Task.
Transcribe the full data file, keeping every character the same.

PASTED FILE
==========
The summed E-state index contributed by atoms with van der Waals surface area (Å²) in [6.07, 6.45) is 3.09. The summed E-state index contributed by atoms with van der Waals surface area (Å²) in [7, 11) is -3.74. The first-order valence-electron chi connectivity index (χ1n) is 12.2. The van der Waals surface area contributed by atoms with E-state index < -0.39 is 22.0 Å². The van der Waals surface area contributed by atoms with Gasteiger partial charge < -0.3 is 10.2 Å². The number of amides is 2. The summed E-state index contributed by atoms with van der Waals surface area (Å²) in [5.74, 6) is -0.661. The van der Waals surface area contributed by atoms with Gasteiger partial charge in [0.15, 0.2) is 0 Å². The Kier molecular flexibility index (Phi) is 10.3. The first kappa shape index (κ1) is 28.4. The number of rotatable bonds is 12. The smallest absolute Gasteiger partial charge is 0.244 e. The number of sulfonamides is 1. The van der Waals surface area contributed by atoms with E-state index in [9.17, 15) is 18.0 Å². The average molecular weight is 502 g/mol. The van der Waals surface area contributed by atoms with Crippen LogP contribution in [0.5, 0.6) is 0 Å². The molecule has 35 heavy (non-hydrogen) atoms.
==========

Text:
The summed E-state index contributed by atoms with van der Waals surface area (Å²) in [6.07, 6.45) is 3.09. The summed E-state index contributed by atoms with van der Waals surface area (Å²) in [7, 11) is -3.74. The first-order valence-electron chi connectivity index (χ1n) is 12.2. The van der Waals surface area contributed by atoms with E-state index < -0.39 is 22.0 Å². The van der Waals surface area contributed by atoms with Gasteiger partial charge < -0.3 is 10.2 Å². The number of amides is 2. The summed E-state index contributed by atoms with van der Waals surface area (Å²) in [5.74, 6) is -0.661. The van der Waals surface area contributed by atoms with Gasteiger partial charge in [0.15, 0.2) is 0 Å². The Kier molecular flexibility index (Phi) is 10.3. The first kappa shape index (κ1) is 28.4. The number of rotatable bonds is 12. The smallest absolute Gasteiger partial charge is 0.244 e. The number of sulfonamides is 1. The van der Waals surface area contributed by atoms with E-state index in [9.17, 15) is 18.0 Å². The average molecular weight is 502 g/mol. The van der Waals surface area contributed by atoms with Crippen LogP contribution in [0.5, 0.6) is 0 Å². The molecule has 35 heavy (non-hydrogen) atoms.